11. Cherchye, L., Ooghe, E., & Puyenbroeck, T. (2008). Robust human development rankings. Journal of Economic Inequality, 6, 287–321.CrossRefGoogle Scholar
  12. Davey, B., & Priestley, B. (2002). Introduction to lattices and order. Cambridge: CUP.CrossRefGoogle Scholar
  13. Duclos, J.-Y., Sahn, D., & Younger, S. (2006). Robust multidimensional poverty comparisons. The Economic Journal, 116, 943–968.CrossRefGoogle Scholar
  14. Duclos, J.-Y., Sahn, D., & Younger, S. (2007). Robust multidimensional poverty comparisons with discrete indicators of well-being. In Inequality and poverty re-examined. Oxford: Oxford University Press, pp. 185–208.Google Scholar
  15. Fattore, M. (2016). Partially ordered sets and the measurement of multidimensional ordinal deprivation. Social Indicators Research, 128, 835–858.CrossRefGoogle Scholar
  16. Fattore, M., & Arcagni, A. (2017). A reduced posetic approach to the measurement of multidimensional ordinal deprivation. Social Indicators Research. doi:10.1007/s11205-016-1501-4.Google Scholar
  17. Fattore, M., Bruggermann, R., & Owsinski, J. (2011). Using poset theory to compare fuzzy multidimensional material deprivation across regions. In S. Ingrassia, R. Rocci, & M. Vichi (Eds.), New perspectives in statistical modeling and data analysis. Berlin: Springer.Google Scholar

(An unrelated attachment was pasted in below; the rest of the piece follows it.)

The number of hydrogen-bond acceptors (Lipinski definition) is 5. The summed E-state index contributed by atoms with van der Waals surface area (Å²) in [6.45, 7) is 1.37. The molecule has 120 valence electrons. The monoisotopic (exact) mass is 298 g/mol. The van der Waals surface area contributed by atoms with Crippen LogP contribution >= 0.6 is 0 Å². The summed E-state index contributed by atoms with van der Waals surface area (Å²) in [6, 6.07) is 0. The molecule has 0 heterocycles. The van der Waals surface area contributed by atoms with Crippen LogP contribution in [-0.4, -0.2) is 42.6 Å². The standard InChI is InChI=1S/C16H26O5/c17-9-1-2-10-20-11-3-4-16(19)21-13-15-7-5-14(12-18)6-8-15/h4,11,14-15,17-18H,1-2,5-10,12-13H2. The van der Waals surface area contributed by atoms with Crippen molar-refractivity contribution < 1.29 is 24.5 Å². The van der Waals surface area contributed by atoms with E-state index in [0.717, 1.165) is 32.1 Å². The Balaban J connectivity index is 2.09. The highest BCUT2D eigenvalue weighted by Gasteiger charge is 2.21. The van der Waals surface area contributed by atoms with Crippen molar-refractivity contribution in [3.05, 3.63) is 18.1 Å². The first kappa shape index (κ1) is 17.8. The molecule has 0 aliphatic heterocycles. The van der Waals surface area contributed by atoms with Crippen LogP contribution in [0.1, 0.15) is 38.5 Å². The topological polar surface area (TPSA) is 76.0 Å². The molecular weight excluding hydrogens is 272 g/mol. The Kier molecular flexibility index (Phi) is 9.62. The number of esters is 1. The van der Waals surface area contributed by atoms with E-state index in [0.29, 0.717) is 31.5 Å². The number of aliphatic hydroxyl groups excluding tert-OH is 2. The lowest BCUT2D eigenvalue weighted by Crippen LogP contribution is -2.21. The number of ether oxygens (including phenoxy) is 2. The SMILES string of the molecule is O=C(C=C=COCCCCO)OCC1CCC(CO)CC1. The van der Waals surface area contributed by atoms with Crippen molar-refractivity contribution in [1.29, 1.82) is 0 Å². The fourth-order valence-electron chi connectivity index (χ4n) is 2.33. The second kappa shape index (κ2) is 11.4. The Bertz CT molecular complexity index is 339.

18. Foster, J., McGillivray, M., & Seth, S. (2013). Composite indices: Rank robustness, statistical association, and redundancy. Econometric Reviews, 32(1), 35–56.CrossRefGoogle Scholar
  19. Hussain, A., Jorgensen, M., & Osterdal, L. (2015). Refining population health comparisons: A multidimensional first order dominance approach. Social Indicators Research. doi:10.1007/s11205-015-1115-2.Google Scholar
  20. Iglesias, K., Suter, C., & Beycan, T. (2016). Exploring multidimensional well-being in Switzerland: Comparing three synthesizing approaches. Social Indicators Research. doi:10.1007/s11205-016-1452-9.Google Scholar
  21. Permanyer, I. (2011). Assessing the robustness of composite indices rankings. Review of Income and Wealth, 57(2), 306–326.CrossRefGoogle Scholar
  22. Permanyer, I. (2012). Uncertainty and robustness in composite indices rankings. Oxford Economic Papers, 64(1), 57–79.CrossRefGoogle Scholar
  23. Permanyer, I. (2014). Assessing individuals’ deprivation in a multidimensional framework. Journal of Development Economics, 109, 1–16.CrossRefGoogle Scholar
  24. Sen, A. (1976). Poverty: An ordinal approach to measurement. Econometrica, 42(2), 219–231.CrossRefGoogle Scholar
  25. Tsui, K. Y. (2002). Multidimensional poverty indices. Social Choice and Welfare, 19, 69–93.CrossRefGoogle Scholar
  26. Yalonetzky, G. (2014). Conditions for the most robust multidimensional poverty comparisons using counting measures and ordinal variables. Social Choice and Welfare, 43, 773–807.CrossRefGoogle Scholar

Copyright information

© Springer Science+Business Media Dordrecht 2017

Authors and Affiliations

  1. 1.Centre d’Estudis Demogràfics (CED), Edifici E-2Campus de la Universitat Autònoma de BarcelonaBarcelonaSpain
  2. 2.Department of Social Sciences and Business (DSSB)Roskilde UniversityRoskildeDenmark

Personalised recommendations